• Summer Work/Travel: 4 months

Can I work with a J-1 visa?

Yes, you can work while participating in a J-1 visa program. For example, when you join CHI’s Summer Work Travel program you assist at a US business for three months during your break from school.

Can a J-1 visa holder change status?

It may be possible for you to change your J-1 status to a green card after your program.

Is a J-1 visa a multiple entry visa?

For multiple entries make sure your J-1 visa is marked with an M, multiple entry and is not expired. There should be a specific number of entries listed on your visa. That is the number of times you are allowed to enter the US on that visa.

How do I get an employer to sponsor my J-1 visa?

Reach out to one of the many J-1 visa sponsors like CHI. They can work with employers in the US and assist you in obtaining your J-1 visa.

What is the best J-1 visa sponsorship organization?

Cultural Homestay International (CHI) gives you a head start. Their flexible program dates work around your schedule. Experience a US business, and in your free time immerse yourself in American culture.

How often do companies sponsor a J-1 visa for internships?

Visa sponsors like CHI accept J-1 visa holders all year round. Programs like Au Pair, Internship/Training and Work Travel are available.

What is the process of getting a J-1 visa when a company is sponsoring you for an internship?

Refer to “Everything you need to know about how the J-1 visa works” section

I have a sponsor for a J-1 visa. Who can help me to get the visa?

Your sponsor will assist you with the necessary steps for obtaining your J-1 visa.

What are the necessary steps to obtain a J-1 visa?

Refer to “Everything you need to know about how the J-1 visa works” section

Can I get a second J-1 visa after my first program is over?

Some exchange visitors with a J-1 visa are subject to the two-year home-country physical presence requirement also called the two year rule 212(e).

What does that mean? Well, if the two year rule applies to you, you must return to your home country for a total of two years at the end of your exchange visitor program. You are allowed to visit the US during this time but you may not benefit from an employment-based or family-based visas until the residency requirement is finished.

This rule may apply to you if your exchange program was funded by either your government or the US government or involves specialized knowledge or skills deemed necessary by your home country. Find out if this rule applies to you.

There is an option to request a waiver to the two year rule. You need to reach out to the Department of State, Waiver Review Division and one of these five situations must apply to you:

  • No Objection Statement
  • Request by an Interested U.S. Federal Government Agency
  • Persecution
  • Exceptional Hardship to a U.S. Citizen/LPR Spouse or Child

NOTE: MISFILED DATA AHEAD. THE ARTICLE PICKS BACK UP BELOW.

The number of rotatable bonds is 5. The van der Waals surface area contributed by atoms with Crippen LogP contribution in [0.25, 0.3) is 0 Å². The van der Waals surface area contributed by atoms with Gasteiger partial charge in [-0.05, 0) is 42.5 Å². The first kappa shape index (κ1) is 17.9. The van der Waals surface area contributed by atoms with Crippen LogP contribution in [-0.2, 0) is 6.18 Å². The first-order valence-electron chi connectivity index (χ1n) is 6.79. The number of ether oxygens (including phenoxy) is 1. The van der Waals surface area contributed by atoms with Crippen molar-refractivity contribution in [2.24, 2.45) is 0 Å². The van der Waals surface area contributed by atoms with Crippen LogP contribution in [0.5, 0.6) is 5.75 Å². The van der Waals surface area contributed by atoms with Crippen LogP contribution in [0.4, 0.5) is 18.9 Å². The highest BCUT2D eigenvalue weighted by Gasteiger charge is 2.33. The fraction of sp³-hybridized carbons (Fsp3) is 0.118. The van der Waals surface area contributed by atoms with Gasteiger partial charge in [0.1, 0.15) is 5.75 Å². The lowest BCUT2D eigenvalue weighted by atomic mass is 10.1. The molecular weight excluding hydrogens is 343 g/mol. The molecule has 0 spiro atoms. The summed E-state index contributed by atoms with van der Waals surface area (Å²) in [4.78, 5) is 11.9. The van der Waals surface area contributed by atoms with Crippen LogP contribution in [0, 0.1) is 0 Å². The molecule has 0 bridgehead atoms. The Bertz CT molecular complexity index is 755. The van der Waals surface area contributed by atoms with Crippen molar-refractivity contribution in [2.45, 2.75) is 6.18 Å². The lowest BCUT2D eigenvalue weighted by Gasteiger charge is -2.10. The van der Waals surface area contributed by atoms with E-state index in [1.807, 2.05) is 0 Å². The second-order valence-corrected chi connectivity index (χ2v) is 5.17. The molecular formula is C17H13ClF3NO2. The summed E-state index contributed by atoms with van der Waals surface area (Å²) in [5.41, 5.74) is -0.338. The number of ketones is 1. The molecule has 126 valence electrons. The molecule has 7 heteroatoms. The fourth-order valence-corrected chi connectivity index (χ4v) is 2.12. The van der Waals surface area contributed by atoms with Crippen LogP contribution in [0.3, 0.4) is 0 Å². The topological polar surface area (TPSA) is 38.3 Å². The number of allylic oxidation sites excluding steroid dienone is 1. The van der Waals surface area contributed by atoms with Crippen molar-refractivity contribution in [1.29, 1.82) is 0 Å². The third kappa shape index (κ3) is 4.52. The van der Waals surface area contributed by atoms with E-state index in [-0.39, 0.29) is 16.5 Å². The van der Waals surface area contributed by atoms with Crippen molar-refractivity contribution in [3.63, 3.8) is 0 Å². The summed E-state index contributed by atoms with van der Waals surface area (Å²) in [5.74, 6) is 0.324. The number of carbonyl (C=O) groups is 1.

• Request by a Designated State Public Health Department

What are the requirements for the J-1 visa?

Refer to “Everything you need to know about how the J-1 visa works” section

Does having a B1 visa affect chances of getting a J-1 visa?

Having a B1 visa should not negatively affect your chances of getting a J-1 visa.

Is a visa sponsor allowed to terminate a J-1 visa?

Your visa sponsor does have the ability to terminate your J-1 visa if you are not following the rules of the program.

Can I get the J-1 visa after the Q1 visa?

Yes, you should be able to get a J-1 visa after a Q1 visa. Check with your visa sponsor to be sure.

In which J-1 visa categories is a sponsor transfer permitted?

Program transfer between sponsors is allowed at the discretion of the responsible sponsor. You must contact your sponsor to see what their rules regarding this are.

What questions should I expect in J-1 specialist visa interview?

Visa interview questions will vary but generally they will be about who you are as a person and why you are interested in a J-1 program. Here are samples of some possible J-1 visa interview questions:

  • What J-1 visa program are you applying to?
  • Why are you interested in visiting the United States?
  • If you are a university student, what are you studying in school?
  • Which university did you graduate from and what did you study?
  • When did you apply for the program?
  • How much were you charged for your placement fee?
  • Are you traveling with your family members or friends?
  • Do you have relatives based in the US?
  • What are your plans after completing your J-1 program?

How long can you stay in the US after your J-1 visa expires?

Following the completion of your program, participants have a 30-day travel period commonly referred to as the “Grace Period”. During this time you may not complete exchange activities or work but finish up your stay and return home.

Now you have all the information you could possibly want about US visas and visa sponsorships. You understand the different types of visas and which ones require a sponsor. And you’ve even been introduced to a great sponsor option, CHI. If after all that you still have questions or you are looking for something else in a visa sponsor, let us know in the comments. We want to hear from you!